Are Parabens Harmful?
Yes and No.The simple answer is that there are no studies that prove that parabens, as a topically applied ingredient and in the doses that they normally occur in cosmetics, have toxic or carcinogenic effects. For more on the paraben cancer scare, see Mythfoliation: Do Parabens Cause Cancer?.
Parabens, aluminum, lead in lipsticks, talc: there are many panic-inducing headlines about ingredients commonly found in cosmetics. While some are completely spurious, others are well-studied and others are somewhere in between—possibly based on scientifically-valid studies but with circumstances that may not directly applicable to cosmetics (such as for ingredients ingested by lab animals in high concentrations over a long period of time) or with key findings left out of reports that make it to public circulation (such as in the case of an ingredient being proven as cancerous in mice, but the findings being inconclusive in humans).
It may also help you to know that many ingredients used in cosmetics are present in minuscule concentrations that a) have molecules that are large enough to make them unlikely to penetrate the skin, b) even if they could, the concentration is so low and diluted that any impact on the blood or internal organs is still considered unlikely.
Evidence on parabens is still very inconclusive in terms of its link (if it has any at all) to cancer. VMV HYPOALLERGENICS® stopped using parabens because of their allergenicity, not because of their supposed toxicity or cancerous link, both of which have yet to be proven. We use only ingredients that are clinically proven, via published studies, in legitimate medical and pharmaceutical sources, to be safe for their intended use. For more about VMV HYPOALLERGENICS®, check out About VMV.
While the link between parabens and cancer is weak, the link between parabens and contact dermatitis is very strong. A 2001 review of the published literature on paraben safety states, “Propyl paraben is not carcinogenic, mutagenic or clastogenic … (but) parabens have been implicated in numerous cases of contact sensitivity associated with cutaneous exposure.” This is corroborated by extensive published medical articles and by their consistent inclusion in top allergen lists.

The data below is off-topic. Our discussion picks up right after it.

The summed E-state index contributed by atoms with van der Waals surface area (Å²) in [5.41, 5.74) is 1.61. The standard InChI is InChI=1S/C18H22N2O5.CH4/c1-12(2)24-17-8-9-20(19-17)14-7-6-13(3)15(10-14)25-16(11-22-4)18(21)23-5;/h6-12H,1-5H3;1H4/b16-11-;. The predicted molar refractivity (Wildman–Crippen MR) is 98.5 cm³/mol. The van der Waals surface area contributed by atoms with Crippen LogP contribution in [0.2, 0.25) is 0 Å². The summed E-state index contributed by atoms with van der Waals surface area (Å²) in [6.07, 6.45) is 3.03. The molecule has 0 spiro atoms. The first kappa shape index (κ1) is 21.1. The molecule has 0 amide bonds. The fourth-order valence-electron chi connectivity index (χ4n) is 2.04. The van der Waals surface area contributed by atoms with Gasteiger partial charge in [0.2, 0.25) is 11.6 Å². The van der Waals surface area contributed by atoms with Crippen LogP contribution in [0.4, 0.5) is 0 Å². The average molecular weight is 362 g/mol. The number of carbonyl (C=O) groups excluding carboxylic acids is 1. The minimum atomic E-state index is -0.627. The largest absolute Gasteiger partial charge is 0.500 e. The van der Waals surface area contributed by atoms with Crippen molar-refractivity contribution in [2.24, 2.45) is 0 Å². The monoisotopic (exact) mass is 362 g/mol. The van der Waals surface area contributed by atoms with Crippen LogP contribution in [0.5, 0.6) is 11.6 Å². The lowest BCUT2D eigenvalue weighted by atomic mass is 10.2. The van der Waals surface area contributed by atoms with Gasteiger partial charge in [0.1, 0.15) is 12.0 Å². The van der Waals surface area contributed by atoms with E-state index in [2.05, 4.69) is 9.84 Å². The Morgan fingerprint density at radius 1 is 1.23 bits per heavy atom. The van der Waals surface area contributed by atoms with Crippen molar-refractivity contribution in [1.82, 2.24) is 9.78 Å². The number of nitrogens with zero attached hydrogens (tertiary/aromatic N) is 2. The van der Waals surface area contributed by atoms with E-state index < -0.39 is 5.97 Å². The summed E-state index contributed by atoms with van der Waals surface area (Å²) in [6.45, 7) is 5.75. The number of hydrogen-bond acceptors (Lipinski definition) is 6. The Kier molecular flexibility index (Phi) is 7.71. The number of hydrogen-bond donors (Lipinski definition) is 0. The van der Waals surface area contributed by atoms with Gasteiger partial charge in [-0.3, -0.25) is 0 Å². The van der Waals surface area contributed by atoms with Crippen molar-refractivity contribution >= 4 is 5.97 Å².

Clearly it works in our favor to have hordes of “parabenighted” folk flock to our paraben-free products. But it would not be right to promote something as serious as a (still unproven) cancer scare. So, by all means, try our paraben-free topical products. But do so to reduce the risk of irritations—not for fear for anything more sinister.
1 Soni MG, Burdock GA, Taylor SL, Greenberg NA. Safety assessment of propyl paraben: a review of the published literature. Food Chem Toxicol. 2001 Jun;39(6):513-32.
2 Just a few examples: Warshaw, E et al. Allergic patch test reactions associated with cosmetics: Contact Dermatitis Group, 2001-2004. J AmAcadDermatol 2009;60:23-38. Cashman AL, Warshaw EM. Parabens: a review of epidemiology, structure, allergenicity, and hormonal properties Dermatitis; Mowad CM. Allergic contact dermatitis caused by parabens: 2 case reports and a review. Am J Contact Dermat. 2000 Mar;11(1):53-6; Shaffer MP, Williford PM, Sherertz EF. An old reaction in a new setting: the paraben paradox. Am J Contact Dermat. 2000 Sep;11(3):189; Verhaeghe I, Dooms-Goossens A. Multiple sources of allergic contact dermatitis from parabens. Contact Dermatitis. 1997 May;36(5):269-70.
3 Zug KA, Warshaw EM, Fowler JF, Maibach HI, Belsito DL, Pratt MD, et al. Patch-test results of the North American Contact Dermatitis Group 2005-2006. Dermatitis. 2009;20(3):149-60 ; and Uter W, Ramsch C, Aberer W, Ayala F, Balato et al. The European baseline series in 10 European countries. 23005/2006 – Results of the European Surveillance System on Contact Allergies (ESSCA). Contact Dermatitis. 2009;62:31-38
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